testimony of three warehousemen assigned to the team.  These
 warehousemen testified at the Arbitration Proceeding that, historically,
 the duties of warehousemen were the receiving, storing and issuing of
 material.  The warehousemen stated that construction of bins, which
 required the use of wrenches, electric drills, crowbars, pallet jacks,
 mallet hammers, forklifts, tapes, chalk lines, straightening of bent and
 twisted metal, crimping metal and working from blueprints, had always
 been mechanic work and not warehouseman work.  The arbitrator
 specifically concluded that the duties the warehousemen were required to
 perform were neither traditional nor historical duties of warehousemen
 and that the rewarehousing work was traditionally performed by
 maintenance mechanics.  The arbitrator therefore found that Respondent
 violated Article XVI, Section 7, /8/ and Article XVIII, Sections 1 and 6
 /9/ of the contract.
 
    The arbitrator rejected Respondent's argument that it was a
 management right to unilaterally change the warehousemen's job
 descriptions and further rejected Respondent's contention that
 warehousemen, who felt that they were adversely affected by the change
 in their job descriptions had to exercise their appeal rights, by noting
 that the contract provided an avenue of redress through the grievance
 procedure and arbitration.  The arbitrator addressed Respondent's
 management rights argument and concluded that management was required to
 discuss a proposed modification of a job description with the affected
 employees and the Union.  The arbitrator held that Respondent did not
 meet this requirement.  In this regard, the arbitrator stated,
 "Hopefully, such a discussion would lead to an amicable resolution of
 the problem.  Short of this, the Union is left to the other contract
 provisions quoted herein in order to be sure that management follows the
 requirements of assigning work to properly rated employees and paying
 employees on the basis of the highest level of duties assigned." The
 arbitrator issued the following award:
 
          The grievance is sustained in part and denied in part.
       Management violated the agreement in failing to discuss with the
       union the proposed change in the job description for warehousemen.
        Warehousemen may not be required to do the rewarehousing work at
       warehouseman pay unless the job description is changed properly,
       i.e., after a good faith discussion with the union.  The evidence
       is not sufficient to decide, if, or to what extent, the company
       violated the assignment portions of the agreement or the
       compensation portions of the agreement.  No backpay is awarded.
       The company is required to record the "mechanical type" experience
       of the appropriate warehousemen in their personnel files.
 
    Although the arbitrator awarded no backpay, he specifically stated in
 his decision that greater skills call for higher pay, but from the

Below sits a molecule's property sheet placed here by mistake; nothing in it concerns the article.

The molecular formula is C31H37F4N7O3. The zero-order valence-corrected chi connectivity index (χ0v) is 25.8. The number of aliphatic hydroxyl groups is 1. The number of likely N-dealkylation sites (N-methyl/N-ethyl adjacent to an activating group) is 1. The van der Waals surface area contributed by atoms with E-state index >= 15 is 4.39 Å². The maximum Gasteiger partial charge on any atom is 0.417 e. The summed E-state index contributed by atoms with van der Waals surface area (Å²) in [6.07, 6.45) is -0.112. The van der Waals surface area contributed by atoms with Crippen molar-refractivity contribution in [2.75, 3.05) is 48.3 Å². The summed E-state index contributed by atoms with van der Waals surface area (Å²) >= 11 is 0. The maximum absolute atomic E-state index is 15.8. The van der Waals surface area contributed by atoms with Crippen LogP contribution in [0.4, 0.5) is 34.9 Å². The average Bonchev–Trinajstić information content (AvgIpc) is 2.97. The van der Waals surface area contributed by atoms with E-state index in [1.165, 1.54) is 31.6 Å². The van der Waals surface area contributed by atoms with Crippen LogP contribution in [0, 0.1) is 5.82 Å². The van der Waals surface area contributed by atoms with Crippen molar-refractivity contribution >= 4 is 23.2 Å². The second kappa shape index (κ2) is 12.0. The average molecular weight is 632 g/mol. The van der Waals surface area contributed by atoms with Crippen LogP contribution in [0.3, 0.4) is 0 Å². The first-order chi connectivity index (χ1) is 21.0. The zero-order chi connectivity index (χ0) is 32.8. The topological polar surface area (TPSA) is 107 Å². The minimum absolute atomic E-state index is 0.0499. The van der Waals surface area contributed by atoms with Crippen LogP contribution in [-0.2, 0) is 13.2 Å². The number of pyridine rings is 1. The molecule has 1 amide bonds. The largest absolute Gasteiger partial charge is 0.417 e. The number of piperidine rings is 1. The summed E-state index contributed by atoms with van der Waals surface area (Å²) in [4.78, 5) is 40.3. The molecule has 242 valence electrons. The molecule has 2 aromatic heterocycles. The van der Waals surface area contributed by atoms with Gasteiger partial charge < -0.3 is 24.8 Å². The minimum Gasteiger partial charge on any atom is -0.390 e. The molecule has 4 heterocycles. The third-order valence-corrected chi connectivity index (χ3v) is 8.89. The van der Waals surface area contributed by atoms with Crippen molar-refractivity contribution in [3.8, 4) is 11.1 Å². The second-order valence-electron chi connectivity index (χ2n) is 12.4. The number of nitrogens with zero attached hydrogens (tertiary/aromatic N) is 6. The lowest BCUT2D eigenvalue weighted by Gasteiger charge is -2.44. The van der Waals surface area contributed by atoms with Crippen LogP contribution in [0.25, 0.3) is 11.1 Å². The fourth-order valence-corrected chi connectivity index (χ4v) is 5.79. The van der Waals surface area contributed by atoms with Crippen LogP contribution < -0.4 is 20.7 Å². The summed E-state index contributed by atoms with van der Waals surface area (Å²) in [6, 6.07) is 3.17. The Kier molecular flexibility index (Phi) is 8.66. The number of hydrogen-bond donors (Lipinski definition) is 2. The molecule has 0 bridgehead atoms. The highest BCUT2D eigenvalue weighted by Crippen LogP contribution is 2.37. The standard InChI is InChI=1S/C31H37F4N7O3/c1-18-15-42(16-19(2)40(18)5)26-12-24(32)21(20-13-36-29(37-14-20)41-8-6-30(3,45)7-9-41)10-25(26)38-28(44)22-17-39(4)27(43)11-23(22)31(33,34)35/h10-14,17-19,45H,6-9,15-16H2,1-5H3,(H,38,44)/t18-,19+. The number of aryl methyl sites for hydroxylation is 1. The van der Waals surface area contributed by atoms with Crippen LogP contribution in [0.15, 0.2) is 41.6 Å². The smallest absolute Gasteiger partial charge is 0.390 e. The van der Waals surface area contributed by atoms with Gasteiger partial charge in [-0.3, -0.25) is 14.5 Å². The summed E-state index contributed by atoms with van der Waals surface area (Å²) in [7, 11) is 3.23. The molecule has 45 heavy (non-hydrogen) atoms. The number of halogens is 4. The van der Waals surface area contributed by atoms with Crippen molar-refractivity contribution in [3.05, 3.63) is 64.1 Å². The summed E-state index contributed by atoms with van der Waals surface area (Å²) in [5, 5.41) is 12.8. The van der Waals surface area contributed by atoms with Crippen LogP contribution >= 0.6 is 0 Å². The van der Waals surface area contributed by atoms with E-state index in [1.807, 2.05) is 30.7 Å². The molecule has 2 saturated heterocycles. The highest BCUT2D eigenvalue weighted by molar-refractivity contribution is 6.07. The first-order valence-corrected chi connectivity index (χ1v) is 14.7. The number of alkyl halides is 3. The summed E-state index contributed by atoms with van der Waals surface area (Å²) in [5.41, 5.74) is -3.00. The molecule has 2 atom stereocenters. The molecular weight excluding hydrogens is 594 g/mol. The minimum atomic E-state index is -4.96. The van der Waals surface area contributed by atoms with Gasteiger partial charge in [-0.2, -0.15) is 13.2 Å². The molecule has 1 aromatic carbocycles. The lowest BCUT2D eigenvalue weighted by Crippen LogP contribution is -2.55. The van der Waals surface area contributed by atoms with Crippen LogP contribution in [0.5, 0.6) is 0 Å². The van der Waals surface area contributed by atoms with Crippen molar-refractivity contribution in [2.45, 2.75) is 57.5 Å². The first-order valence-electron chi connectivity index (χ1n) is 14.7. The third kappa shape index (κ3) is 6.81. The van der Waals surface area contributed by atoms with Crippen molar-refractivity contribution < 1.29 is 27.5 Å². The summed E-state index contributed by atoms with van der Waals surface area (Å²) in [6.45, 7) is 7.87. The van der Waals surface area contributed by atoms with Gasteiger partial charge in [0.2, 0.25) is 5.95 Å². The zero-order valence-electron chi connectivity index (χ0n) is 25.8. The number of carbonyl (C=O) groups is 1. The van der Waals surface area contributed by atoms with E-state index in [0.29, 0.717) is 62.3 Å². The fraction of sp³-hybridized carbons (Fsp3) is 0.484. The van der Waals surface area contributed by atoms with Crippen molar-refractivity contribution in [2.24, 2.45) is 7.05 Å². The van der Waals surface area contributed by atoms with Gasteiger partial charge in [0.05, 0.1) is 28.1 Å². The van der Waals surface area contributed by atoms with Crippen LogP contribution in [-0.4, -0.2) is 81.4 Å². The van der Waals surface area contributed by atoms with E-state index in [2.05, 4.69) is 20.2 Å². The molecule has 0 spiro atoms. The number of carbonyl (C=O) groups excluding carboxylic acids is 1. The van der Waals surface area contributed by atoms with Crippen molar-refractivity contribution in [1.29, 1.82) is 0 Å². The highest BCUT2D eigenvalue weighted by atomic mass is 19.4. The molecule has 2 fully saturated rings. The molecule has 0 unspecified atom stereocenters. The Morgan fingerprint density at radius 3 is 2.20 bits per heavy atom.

evidence presented, he could not determine to what extent the pay
 provisions of the contract were violated.  Therefore, the arbitrator had
 insufficient evidence on which to base such an award.
 
    Following receipt of the award, Terry A. Wethington, Business
 Representative for IAM District 110, was notified by warehouseman Terry
 Realini, who was assigned to the rewarehousing team, that warehousemen
 were still being assigned to the higher level duties that the arbitrator
 found to be maintenanceman duties.  On or about November 15, 1979,
 Wethington wrote a letter to Respondent advising that the 30 day time
 period to appeal the Arbitrator's Award had expired.  Wethington also
 wrote that the continued assignment of the warehousemen to the higher
 level duties without compensating them and Respondent's failure to
 comply with the Arbitrator's Award was a serious matter.  Wethington
 suggested that the employees be retroactively, temporarily promoted to
 Maintenance Worker, WG-8, until the issue was settled as directed by the
 Arbitrator.  When Wethington had not received a reply to this letter by
 the end of November, 1979, he filed an unfair labor practice charge.
 Thereafter, on or about December 7, 1979, Respondent replied by letter
 to the Union's November 15, 1979 letter and advised that it was ready to
 meet to discuss the proposed changes in the warehousemen job description
 and that such a discussion would fulfill the arbitration award.
 Respondent took the position that any temporary promotions would be
 inappropriate "since no determination has been made that the employee's
 duties should be classified at a higher level.  There is no provision in
 the award for this nor would it be proper until a determination is made
 as to the proper classification of the job.  If there is a disagreement
 as to the classification of the job, the employees may appeal such
 classification through the appropriate appeals procedure." The Union
 immediately replied to Respondent's letter and adhered to their stated
 position that the Arbitrator's Award barred Respondent from requiring
 the warehousemen to do rewarehousing work at warehousemen pay until the